Back in the North, Benjen Stark leaves Meera and Bran at the weretree right before the Wall, where they will be safe, and be able to pass the wall once the Night’s Watch spots them. He says he cannot go with them as the wall has ancient spells preventing the dead from crossing it, all of which sounds like foreshadowing that the White Walkers are going to be destroying that wall soon so they can make their way south. Bran decides he needs more information, and touches the tree, launching himself back into the Tower of Joy flashback, where we pick up right where we left off. He follows young Ned Stark up the stairs to find Lyanna Stark dying on a bed, just having given birth to her son. She tells Ned that Robert would kill the child if he found out, and whispers some things we cannot hear, and then she dies, saying “Promise me Ned” as she perishes. As the camera zooms in on the baby, the show cuts to Jon Snow, just to make sure we all understand who exactly the child was. And now we know, Jon Snow is not Ned’s child, but Lyanna’s, meaning he may have a right to the Iron Throne the same as Daenerys, all of which is very troubling for the future (and all depending on who the father is. The show went out of its way to not say it was Rhaegar).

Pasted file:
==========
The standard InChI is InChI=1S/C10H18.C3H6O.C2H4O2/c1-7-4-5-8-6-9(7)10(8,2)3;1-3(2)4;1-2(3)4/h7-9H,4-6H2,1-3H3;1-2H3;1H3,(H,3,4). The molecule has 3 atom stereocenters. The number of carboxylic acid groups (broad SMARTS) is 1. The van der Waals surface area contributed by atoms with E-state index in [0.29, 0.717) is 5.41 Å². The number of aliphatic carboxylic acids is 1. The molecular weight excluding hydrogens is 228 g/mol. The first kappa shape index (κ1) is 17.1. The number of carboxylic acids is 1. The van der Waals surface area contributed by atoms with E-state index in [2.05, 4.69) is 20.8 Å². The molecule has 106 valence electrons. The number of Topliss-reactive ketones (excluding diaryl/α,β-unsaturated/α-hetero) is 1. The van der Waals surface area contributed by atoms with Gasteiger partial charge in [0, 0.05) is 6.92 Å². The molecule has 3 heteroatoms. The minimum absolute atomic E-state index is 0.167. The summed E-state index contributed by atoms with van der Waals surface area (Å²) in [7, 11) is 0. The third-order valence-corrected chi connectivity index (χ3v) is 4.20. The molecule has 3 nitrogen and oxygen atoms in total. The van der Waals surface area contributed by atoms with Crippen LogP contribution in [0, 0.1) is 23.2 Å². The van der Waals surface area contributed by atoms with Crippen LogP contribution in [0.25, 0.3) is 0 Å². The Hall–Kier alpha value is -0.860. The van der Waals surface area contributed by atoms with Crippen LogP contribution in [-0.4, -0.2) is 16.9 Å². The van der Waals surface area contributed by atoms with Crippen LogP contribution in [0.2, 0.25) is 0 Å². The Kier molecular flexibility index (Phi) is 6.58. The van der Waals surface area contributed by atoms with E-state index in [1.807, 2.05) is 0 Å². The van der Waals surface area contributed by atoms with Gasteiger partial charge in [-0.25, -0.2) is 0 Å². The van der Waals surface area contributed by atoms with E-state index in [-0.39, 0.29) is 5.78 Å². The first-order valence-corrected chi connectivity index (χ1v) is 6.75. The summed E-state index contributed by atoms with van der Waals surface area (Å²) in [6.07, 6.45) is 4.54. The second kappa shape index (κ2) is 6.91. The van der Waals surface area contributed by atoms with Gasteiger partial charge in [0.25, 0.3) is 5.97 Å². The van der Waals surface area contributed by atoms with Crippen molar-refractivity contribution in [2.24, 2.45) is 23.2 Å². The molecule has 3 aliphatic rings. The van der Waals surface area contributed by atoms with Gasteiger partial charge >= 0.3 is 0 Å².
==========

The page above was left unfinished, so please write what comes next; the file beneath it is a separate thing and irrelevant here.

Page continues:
In Winterfell, after a White Raven arrives from the Citadel announcing that Winter has come (FINALLY!) Sansa and Jon have a talk, with Jon thanking her for winning the battle with the knights of the Vale, and giving her the master bedroom as she is the Lady Stark of Winterfell, even though she tells him in her eyes, he is just as much a Stark as her. Later, Davos confronts Melissandre with Jon in the room, and she confesses to killing Shireen on the pyre, though she points out the girl’s parents were also onboard with the sacrifice. Davos demands her death, but Jon instead decides to exile her to the south, with Davos promising to kill her if she ever returned north. Sansa meanwhile is confronted by Littlefinger, explaining that all his actions were set in place to try to get him onto the Iron Throne, and that he desperately wants her standing there with him. He even tries to kiss her, but she denies him, saying the picture he has of their future is “pretty” but she still cannot trust him, and knows everything he does is for his own interests. That night, all the Lords of the North gather to discuss their options now that the Boltons are gone, and all admit that they should have stood by Jon and Sansa, especially after Lady Mormont shames them all and reminds them of their oaths to House Stark. They decide they do not care if Jon is a bastard, and declare him the King in the North, which is awesome for Jon, except when you remember what happened the last time a child of Ned Stark was given that moniker. (Although since we now know he is not Ned’s son, hopefully his fate will not be the same as Robb) While Sansa initially seems happy for Jon, one look at Littlefinger rolling his eyes is enough to make her think twice about the matter, which also does not bode well for Jon Snow.